A five-piece stage band flew in from Guatemala. A marching band came all the way from Honduras. And 600 costumed Bolivians traveled down Constitution Avenue NW on 20 different floats.
Three busloads of people drove in from New York City. Two more from Chicago. And one of the most popular singers in Latin America, Ruben Blades, joined the celebration of culture.
Yesterday's Latin American Festival, a colorful 20th anniversary that almost didn't happen, was an event that brought together people from every Latin American country and reflected the new maturity of the Hispanic community in Washington.
"It's a regional affair," said D.C. Mayor Marion Barry, who rode in a convertible and waved to the subdued crowd.
The event had its problems.
About 3 p.m., an 18-year-old woman was stabbed several times in the chest during an altercation with another 18-year-old woman, U.S. Park Police said. The victim was taken to George Washington University hospital in critical condition, according to police, who said they were questioning a woman in connection with the incident last night.
Police also said four people were arrested on disorderly conduct charges at the end of the festival, apparently after some of those who attended declined to leave after the event's 6:30 p.m. closing.
And the whole festival was almost canceled last week as organizers scrambled to raise $35,000 demanded by the National Park Service for maintenance and security. Organizers scaled back the parade. And rain constantly threatened, which organizers said accounted for a turnout far smaller than last year. An estimated 60,000 people converged on the grounds of the Washington Monument, 40,000 fewer than a year ago.
But the maturity was still there. No longer was the event confined to the tight streets of Adams-Morgan, and no longer did organizers have to go begging for dignitaries.
If the founders of the festival had hoped 20 years ago that their celebration would reveal their community's presence in the city, yesterday's event, which began precisely at 11:30 a.m., revealed its potential.
The Hispanic community has boomed since the first festival along Columbia Road NW. A population that was then no more than 10,000, mostly Cubans and Puerto Ricans, has exploded to nearly 10 times that today, most of them from Central America, particularly El Salvador and Nicaragua.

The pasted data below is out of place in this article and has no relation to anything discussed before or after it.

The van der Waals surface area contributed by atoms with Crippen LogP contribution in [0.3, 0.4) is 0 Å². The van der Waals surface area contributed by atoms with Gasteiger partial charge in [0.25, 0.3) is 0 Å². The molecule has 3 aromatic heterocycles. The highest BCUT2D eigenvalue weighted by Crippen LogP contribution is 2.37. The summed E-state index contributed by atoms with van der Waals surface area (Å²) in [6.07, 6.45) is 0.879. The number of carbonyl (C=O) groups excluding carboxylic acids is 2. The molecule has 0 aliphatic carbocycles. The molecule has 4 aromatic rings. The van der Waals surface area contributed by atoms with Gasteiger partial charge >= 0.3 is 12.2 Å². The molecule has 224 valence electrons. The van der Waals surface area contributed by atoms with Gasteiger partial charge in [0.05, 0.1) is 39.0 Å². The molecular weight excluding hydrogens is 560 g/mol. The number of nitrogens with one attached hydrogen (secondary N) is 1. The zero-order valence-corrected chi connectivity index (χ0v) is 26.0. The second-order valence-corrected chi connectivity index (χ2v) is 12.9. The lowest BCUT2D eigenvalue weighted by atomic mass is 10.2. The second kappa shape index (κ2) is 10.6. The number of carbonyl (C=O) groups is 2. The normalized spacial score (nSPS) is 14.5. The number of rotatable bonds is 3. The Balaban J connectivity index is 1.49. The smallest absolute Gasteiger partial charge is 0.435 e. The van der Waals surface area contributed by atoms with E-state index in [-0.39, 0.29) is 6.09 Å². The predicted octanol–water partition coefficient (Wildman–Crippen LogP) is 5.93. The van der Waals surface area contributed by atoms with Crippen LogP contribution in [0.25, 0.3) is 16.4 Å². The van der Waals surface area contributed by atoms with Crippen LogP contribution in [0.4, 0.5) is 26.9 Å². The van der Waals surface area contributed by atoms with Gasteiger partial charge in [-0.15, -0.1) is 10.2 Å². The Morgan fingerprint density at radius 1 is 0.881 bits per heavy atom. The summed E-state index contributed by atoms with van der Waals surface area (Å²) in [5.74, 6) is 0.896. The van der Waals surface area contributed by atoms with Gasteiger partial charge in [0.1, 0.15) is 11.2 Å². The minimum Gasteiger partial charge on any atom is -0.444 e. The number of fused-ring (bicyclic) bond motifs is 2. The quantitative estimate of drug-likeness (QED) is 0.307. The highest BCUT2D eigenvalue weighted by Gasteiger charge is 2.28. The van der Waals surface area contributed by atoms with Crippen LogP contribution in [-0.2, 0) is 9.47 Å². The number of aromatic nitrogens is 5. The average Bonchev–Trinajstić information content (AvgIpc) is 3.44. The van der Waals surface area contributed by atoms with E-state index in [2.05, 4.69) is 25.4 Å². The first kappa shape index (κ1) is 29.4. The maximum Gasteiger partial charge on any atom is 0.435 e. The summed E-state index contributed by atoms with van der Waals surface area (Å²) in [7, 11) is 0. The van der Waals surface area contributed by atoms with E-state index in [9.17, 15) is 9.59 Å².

And the political power these numbers represent was fully evident by the number of candidates for the upcoming city elections who turned out in yesterday's drizzle to say "hola" to the crowd.
Beyond the dynamics of the festival emerged the dynamics of the Hispanic community. Two themes surfaced as the lavish floats representing 20 countries moved west along Constitution Avenue, between Seventh and 14th streets NW: a recognition of the importance of the Hispanic community and the possibility of misunderstanding its diversity.
Near the head of the parade, for example, organized labor brought in a float for the first time in the parade's history, reflecting its desire to unionize the large number of Hispanics working in service and construction-related jobs.
Then came the mayoral candidates, D.C. Council candidates and candidates for Congress, waving to the crowd, knowing, as at-large council candidate Terry Lynch said, that "those who would like to ignore the Hispanic community can no longer afford to do so."
There are 4,000 registered voters with Hispanic surnames in the District, said Suzanna Cepeda, executive director of the Council of Hispanic Community and Agencies, an umbrella organization for the city's community service groups. "We're an important political sector in Washington, D.C., now," one that could be pivotal in a close election, such as the current Democratic mayoral primary.
"Anybody who is serious about running for office has to show up for this event," Barry said of the festival yesterday.
"This is a great event," mayoral candidate John Ray said before the parade. "It's a marvelous indication of the diversity of culture that we have in our city."
Moments later, Charlene Drew Jarvis, another Democratic mayoral candidate, spoke in similar tones: "I recognize the importance of the Hispanic community," she said. "And I say unabashedly that I am wooing this community."
Chimed in mayoral candidate Sharon Pratt Dixon: "We've got to bring together the cultural diversity within this city. The local leadership needs to learn to tap into that quality."
But as candidates talked about the cultural diversity Hispanics bring to the city, Cepeda wondered aloud how aware the candidates are of the diversity within the Hispanic community.
"I wish we did a better job of educating them," she said.
In her information booth alone, there existed stark examples of the divergent nature of the community. Alongside voter registration cards, for example, lay brochures, printed in Spanish, about the rights of illegal immigrants.
The parade demonstrated its own diversity. An intense nationalism still exists among the various Hispanic groups in Washington, and thousands of dollars were spent creating the best float honoring the various homelands.
"I had to resign from my job to work on this," said Sandra Chavarria, who raised $9,000 and coordinated 10 people over 2 1/2 months to design and build the float for Nicaragua. Juan Soto, from Guatemala, spent $3,500 to try to create the most outstanding float of the parade.
But Chavarria said that although a certain divisiveness might exist among people from the different Latin American countries, events like the festival, with its rich mix of music and ethnic foods, help offset this. "It's something that brings us together," she said.